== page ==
In this episode we talk about the powerful temptation to judge other people, which most of us give in to all the time.
Our launching point was one of Bill's blog posts: https://www.residentexile.com/single-post/2017/07/08/As-You-Judge.
We also quote Jason Micheli: http://tamedcynic.org/the-worm-at-the-core-of-the-apple/.
This is the full context for the Karl Barth quote we reference:
This fact that God has here come amongst us in the person of His Son, and that as a man with us He exercises judgment, reveals the full seriousness of the human situation. In this judgment God obviously has something to say to man which apart from this direct confrontation with God he is unwilling to say to himself, and caught in this unwillingness he cannot say to himself. Man has obviously given himself quite a different account of himself than that which he is now given by God. It obviously was and is something strange to him that he, for his part, can be in the right and do right only in subjection to the judgment of God. Obviously the righteousness of God is something strange to him as the measure of all righteousness, and therefore God Himself is a stranger. Obviously he for his part is estranged from God; although as the creature, the human creature of God, he is V 4, p 220 p 220 appointed to know God, although he is as near, no, nearer to God, than he is to himself, and therefore can and must be truly acquainted with Him. Obviously he does that which in the knowledge of God he could never do: he sets up his own right against God; he measures himself by this right; he thinks that measuring himself by this right he can pronounce himself free and righteous. He wants to be his own judge, and he makes himself his own judge. All sin has its being and origin in the fact that man wants to be his own judge. And in wanting to be that, and thinking and acting accordingly, he and his whole world is in conflict with God. It is an unreconciled world, and therefore a suffering world, a world given up to destruction.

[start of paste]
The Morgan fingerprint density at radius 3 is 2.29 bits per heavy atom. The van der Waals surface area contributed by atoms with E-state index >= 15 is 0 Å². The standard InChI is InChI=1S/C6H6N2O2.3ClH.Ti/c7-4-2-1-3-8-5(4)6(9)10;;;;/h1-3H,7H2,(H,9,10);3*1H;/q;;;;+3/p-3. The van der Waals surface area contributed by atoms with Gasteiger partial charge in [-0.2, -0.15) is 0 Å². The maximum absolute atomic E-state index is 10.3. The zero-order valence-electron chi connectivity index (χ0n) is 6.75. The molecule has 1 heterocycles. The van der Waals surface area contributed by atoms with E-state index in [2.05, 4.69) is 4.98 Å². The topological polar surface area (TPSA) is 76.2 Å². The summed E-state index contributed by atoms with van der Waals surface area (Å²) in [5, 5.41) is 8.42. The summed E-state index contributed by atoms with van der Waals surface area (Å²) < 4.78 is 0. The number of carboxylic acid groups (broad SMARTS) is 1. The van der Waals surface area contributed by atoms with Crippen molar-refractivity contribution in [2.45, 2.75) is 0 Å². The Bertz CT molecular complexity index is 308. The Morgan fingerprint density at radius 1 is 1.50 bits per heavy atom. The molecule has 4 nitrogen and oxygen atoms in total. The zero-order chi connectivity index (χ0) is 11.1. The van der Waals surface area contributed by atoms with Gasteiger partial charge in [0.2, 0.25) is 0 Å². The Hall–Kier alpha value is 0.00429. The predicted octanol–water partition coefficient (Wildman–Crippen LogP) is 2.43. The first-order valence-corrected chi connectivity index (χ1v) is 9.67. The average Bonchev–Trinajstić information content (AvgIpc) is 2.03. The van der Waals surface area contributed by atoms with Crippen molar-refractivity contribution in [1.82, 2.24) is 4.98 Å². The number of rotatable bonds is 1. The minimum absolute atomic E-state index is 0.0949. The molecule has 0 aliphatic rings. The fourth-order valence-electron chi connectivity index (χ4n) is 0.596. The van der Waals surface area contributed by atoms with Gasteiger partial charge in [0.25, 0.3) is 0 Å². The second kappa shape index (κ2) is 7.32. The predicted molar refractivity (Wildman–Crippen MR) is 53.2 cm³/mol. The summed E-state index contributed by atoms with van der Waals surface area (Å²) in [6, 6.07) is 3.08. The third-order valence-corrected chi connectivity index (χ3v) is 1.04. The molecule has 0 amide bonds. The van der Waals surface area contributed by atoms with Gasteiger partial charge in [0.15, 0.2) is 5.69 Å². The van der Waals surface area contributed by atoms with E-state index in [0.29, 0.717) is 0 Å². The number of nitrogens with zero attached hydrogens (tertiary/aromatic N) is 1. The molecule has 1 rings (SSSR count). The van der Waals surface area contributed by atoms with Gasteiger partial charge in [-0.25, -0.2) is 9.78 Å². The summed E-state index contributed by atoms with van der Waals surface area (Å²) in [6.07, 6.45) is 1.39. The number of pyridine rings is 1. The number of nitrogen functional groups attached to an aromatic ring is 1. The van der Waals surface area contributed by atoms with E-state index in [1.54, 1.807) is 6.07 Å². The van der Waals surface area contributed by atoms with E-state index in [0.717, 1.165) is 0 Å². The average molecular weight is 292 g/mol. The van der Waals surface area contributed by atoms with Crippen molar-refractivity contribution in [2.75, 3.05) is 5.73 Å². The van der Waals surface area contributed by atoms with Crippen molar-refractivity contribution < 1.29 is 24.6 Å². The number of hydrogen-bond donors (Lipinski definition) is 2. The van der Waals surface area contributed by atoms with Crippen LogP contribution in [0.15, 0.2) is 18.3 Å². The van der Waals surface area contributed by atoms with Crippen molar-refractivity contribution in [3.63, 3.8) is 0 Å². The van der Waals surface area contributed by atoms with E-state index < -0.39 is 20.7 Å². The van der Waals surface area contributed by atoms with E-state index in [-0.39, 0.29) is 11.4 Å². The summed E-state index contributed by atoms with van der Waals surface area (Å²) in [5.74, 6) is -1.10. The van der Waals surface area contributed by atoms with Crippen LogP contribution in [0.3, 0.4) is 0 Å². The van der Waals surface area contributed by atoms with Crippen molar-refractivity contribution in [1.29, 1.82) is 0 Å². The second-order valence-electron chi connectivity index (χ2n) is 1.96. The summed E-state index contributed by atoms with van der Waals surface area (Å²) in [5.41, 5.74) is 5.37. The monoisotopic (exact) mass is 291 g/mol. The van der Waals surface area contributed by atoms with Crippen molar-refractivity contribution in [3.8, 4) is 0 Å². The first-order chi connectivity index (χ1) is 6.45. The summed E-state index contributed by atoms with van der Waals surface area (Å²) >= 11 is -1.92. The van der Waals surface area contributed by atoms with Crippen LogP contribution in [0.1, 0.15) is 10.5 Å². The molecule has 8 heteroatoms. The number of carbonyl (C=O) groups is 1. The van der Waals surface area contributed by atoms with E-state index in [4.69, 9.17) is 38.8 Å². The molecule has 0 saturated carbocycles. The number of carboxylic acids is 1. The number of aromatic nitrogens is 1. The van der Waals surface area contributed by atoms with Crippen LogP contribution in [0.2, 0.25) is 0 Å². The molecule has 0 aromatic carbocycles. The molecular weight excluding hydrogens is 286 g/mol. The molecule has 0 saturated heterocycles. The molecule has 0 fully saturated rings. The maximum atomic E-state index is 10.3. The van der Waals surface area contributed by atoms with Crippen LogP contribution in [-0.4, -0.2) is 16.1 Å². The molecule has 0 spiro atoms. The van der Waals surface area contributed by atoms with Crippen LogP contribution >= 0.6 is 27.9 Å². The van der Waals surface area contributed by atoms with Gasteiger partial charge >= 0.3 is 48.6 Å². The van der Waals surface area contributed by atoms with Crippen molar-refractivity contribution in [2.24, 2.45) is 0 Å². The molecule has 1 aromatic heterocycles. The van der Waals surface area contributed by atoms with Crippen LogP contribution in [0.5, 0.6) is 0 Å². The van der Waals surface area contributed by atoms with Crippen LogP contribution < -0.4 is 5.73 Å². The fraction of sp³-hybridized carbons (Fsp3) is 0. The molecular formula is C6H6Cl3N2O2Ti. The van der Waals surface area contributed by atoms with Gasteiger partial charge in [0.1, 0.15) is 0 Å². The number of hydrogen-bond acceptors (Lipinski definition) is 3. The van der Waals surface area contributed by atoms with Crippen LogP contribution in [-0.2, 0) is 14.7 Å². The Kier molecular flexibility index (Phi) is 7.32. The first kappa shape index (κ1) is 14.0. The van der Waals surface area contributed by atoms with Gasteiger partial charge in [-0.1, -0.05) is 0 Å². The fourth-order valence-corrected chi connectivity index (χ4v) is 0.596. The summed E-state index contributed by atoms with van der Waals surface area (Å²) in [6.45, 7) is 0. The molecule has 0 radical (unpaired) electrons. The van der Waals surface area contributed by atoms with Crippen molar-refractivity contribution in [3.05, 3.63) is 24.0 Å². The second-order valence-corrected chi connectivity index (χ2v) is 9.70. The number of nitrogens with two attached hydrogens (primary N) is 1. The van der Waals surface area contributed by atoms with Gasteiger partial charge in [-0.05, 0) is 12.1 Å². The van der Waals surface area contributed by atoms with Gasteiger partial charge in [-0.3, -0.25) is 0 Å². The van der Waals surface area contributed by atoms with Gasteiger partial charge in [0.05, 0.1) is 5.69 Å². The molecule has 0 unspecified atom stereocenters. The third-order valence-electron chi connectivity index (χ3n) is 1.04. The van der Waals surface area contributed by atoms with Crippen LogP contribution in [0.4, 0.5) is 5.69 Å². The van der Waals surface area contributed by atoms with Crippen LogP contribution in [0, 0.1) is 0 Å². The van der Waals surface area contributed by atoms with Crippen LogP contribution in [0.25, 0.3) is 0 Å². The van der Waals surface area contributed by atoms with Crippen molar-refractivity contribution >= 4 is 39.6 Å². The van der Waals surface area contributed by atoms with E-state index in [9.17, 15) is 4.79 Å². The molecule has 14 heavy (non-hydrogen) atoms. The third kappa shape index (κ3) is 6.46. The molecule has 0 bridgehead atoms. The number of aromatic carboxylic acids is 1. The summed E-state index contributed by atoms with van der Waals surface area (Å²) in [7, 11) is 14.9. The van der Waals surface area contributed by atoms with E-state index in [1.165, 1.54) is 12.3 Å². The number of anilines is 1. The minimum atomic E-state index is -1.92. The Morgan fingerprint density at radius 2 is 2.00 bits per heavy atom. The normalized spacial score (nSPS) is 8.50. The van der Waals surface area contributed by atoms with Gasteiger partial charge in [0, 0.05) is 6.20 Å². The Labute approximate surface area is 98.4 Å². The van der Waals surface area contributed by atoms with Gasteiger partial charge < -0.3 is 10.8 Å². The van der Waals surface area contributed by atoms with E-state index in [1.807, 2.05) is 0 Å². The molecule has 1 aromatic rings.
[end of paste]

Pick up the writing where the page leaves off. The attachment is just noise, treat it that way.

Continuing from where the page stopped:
It is for this reason—the fault and evil are evidently great and deep enough to make it necessary—it is for this reason that God Himself encounters man in the flesh and therefore face to face in the person of His Son, in order that He may pass on the one who feels and accepts himself as his own judge the real judgment which he has merited. This judgment sets him in the wrong as the one who maintains his own right against God instead of bowing to God’s right. We will have to explain this when we come to speak of sin as such. For the moment it is enough to maintain that because it is a matter of the appearance and work of the true Judge amongst those who think they can and should judge and therefore exalt themselves, therefore the abasement of the Son to our status, the obedience which He rendered in humility as our Brother, is the divine accusation against every man and the divine condemnation of every man. The whole world finds its supreme unity and determination against God in looking for justification from itself and not from God. And as a world hostile to God it is distinguished by the fact that in this way it repeats the very sin of which it acquits itself. In this way that which is flesh is flesh. And for this reason the incarnation of the Word means the judgment, the judgment of rejection and condemnation, which is passed on all flesh. Not all men commit all sins, but all men commit this sin which is the essence and root of all other sins. There is not one who can boast that he does not commit it. And this is what is revealed and rejected and condemned as an act of wrong-doing by the coming of the Son of God. This is what makes His coming a coming to judgment, and His office as Saviour His office as our Judge.
Barth, K., Bromiley, G. W., & Torrance, T. F. (2004). Church dogmatics: The doctrine of God, Part 1 (Vol. 4, pp. 219–220). London; New York: T&T Clark.